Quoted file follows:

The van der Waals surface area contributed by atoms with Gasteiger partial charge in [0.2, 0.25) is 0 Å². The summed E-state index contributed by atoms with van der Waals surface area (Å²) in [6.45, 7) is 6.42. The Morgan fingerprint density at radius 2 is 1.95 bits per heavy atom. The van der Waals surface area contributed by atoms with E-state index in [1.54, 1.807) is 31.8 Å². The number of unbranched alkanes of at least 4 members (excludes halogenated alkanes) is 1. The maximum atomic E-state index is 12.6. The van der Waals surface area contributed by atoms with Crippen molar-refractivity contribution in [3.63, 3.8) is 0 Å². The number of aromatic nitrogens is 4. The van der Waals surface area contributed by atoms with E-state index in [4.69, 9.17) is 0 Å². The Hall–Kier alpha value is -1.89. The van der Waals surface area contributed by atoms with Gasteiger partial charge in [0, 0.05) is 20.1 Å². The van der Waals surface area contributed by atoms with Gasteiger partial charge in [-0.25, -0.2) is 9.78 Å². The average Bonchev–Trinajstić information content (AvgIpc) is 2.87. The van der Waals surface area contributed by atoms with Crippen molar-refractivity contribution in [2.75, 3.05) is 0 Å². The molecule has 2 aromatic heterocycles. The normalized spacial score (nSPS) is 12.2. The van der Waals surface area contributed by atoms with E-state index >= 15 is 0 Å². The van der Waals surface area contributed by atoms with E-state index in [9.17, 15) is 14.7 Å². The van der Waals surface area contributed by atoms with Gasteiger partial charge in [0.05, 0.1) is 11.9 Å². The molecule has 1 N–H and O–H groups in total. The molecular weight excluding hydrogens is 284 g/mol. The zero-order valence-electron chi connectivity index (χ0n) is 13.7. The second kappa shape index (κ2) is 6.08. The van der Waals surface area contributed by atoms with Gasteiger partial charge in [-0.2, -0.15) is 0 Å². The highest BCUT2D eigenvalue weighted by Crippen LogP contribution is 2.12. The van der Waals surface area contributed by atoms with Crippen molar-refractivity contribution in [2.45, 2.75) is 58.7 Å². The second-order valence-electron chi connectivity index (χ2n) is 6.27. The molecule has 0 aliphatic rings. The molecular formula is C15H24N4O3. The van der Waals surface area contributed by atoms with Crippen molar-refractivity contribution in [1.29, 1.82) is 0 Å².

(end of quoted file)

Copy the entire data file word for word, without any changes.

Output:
The van der Waals surface area contributed by atoms with Gasteiger partial charge in [0.2, 0.25) is 0 Å². The summed E-state index contributed by atoms with van der Waals surface area (Å²) in [6.45, 7) is 6.42. The Morgan fingerprint density at radius 2 is 1.95 bits per heavy atom. The van der Waals surface area contributed by atoms with E-state index in [1.54, 1.807) is 31.8 Å². The number of unbranched alkanes of at least 4 members (excludes halogenated alkanes) is 1. The maximum atomic E-state index is 12.6. The van der Waals surface area contributed by atoms with Crippen molar-refractivity contribution in [3.63, 3.8) is 0 Å². The number of aromatic nitrogens is 4. The van der Waals surface area contributed by atoms with E-state index in [4.69, 9.17) is 0 Å². The Hall–Kier alpha value is -1.89. The van der Waals surface area contributed by atoms with Gasteiger partial charge in [0, 0.05) is 20.1 Å². The van der Waals surface area contributed by atoms with Gasteiger partial charge in [-0.25, -0.2) is 9.78 Å². The average Bonchev–Trinajstić information content (AvgIpc) is 2.87. The van der Waals surface area contributed by atoms with Crippen molar-refractivity contribution in [2.75, 3.05) is 0 Å². The molecule has 2 aromatic heterocycles. The normalized spacial score (nSPS) is 12.2. The van der Waals surface area contributed by atoms with E-state index >= 15 is 0 Å². The van der Waals surface area contributed by atoms with E-state index in [9.17, 15) is 14.7 Å². The van der Waals surface area contributed by atoms with Gasteiger partial charge in [0.05, 0.1) is 11.9 Å². The molecule has 1 N–H and O–H groups in total. The molecular weight excluding hydrogens is 284 g/mol. The zero-order valence-electron chi connectivity index (χ0n) is 13.7. The second kappa shape index (κ2) is 6.08. The van der Waals surface area contributed by atoms with Gasteiger partial charge in [-0.2, -0.15) is 0 Å². The highest BCUT2D eigenvalue weighted by Crippen LogP contribution is 2.12. The van der Waals surface area contributed by atoms with Crippen molar-refractivity contribution in [2.45, 2.75) is 58.7 Å². The second-order valence-electron chi connectivity index (χ2n) is 6.27. The molecule has 0 aliphatic rings. The molecular formula is C15H24N4O3. The van der Waals surface area contributed by atoms with Crippen molar-refractivity contribution in [1.29, 1.82) is 0 Å².